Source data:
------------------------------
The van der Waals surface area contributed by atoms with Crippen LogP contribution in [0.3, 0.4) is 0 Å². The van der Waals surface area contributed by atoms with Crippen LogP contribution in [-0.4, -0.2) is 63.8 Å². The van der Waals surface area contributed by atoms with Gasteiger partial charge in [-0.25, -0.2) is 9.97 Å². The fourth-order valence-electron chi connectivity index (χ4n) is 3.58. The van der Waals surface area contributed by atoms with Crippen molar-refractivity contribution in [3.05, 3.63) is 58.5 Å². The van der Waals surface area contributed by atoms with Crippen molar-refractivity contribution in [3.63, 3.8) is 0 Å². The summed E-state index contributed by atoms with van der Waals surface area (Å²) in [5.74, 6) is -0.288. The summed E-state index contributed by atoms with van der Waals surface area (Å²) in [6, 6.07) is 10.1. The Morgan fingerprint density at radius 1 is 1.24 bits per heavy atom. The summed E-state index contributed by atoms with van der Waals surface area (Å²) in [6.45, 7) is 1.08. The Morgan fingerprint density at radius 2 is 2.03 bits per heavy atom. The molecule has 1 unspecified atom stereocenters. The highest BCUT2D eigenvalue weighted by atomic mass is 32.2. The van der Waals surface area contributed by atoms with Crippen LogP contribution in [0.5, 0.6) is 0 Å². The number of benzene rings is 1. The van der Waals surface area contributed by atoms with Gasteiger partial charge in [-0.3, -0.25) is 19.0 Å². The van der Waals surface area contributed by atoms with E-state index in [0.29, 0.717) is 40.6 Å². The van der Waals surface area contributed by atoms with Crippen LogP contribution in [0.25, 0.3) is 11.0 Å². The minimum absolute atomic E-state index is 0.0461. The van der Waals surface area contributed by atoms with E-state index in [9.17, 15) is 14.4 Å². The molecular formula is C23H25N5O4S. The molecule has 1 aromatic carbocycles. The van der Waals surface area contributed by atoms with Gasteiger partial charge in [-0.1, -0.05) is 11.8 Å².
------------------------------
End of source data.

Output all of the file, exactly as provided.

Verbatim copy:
The van der Waals surface area contributed by atoms with Crippen LogP contribution in [0.3, 0.4) is 0 Å². The van der Waals surface area contributed by atoms with Crippen LogP contribution in [-0.4, -0.2) is 63.8 Å². The van der Waals surface area contributed by atoms with Gasteiger partial charge in [-0.25, -0.2) is 9.97 Å². The fourth-order valence-electron chi connectivity index (χ4n) is 3.58. The van der Waals surface area contributed by atoms with Crippen molar-refractivity contribution in [3.05, 3.63) is 58.5 Å². The van der Waals surface area contributed by atoms with Crippen molar-refractivity contribution in [3.63, 3.8) is 0 Å². The summed E-state index contributed by atoms with van der Waals surface area (Å²) in [5.74, 6) is -0.288. The summed E-state index contributed by atoms with van der Waals surface area (Å²) in [6, 6.07) is 10.1. The Morgan fingerprint density at radius 1 is 1.24 bits per heavy atom. The summed E-state index contributed by atoms with van der Waals surface area (Å²) in [6.45, 7) is 1.08. The Morgan fingerprint density at radius 2 is 2.03 bits per heavy atom. The molecule has 1 unspecified atom stereocenters. The highest BCUT2D eigenvalue weighted by atomic mass is 32.2. The van der Waals surface area contributed by atoms with Crippen LogP contribution in [0.5, 0.6) is 0 Å². The number of benzene rings is 1. The van der Waals surface area contributed by atoms with Gasteiger partial charge in [-0.3, -0.25) is 19.0 Å². The van der Waals surface area contributed by atoms with E-state index in [0.29, 0.717) is 40.6 Å². The van der Waals surface area contributed by atoms with Crippen LogP contribution in [0.25, 0.3) is 11.0 Å². The minimum absolute atomic E-state index is 0.0461. The van der Waals surface area contributed by atoms with E-state index in [9.17, 15) is 14.4 Å². The molecular formula is C23H25N5O4S. The molecule has 1 aromatic carbocycles. The van der Waals surface area contributed by atoms with Gasteiger partial charge in [-0.1, -0.05) is 11.8 Å².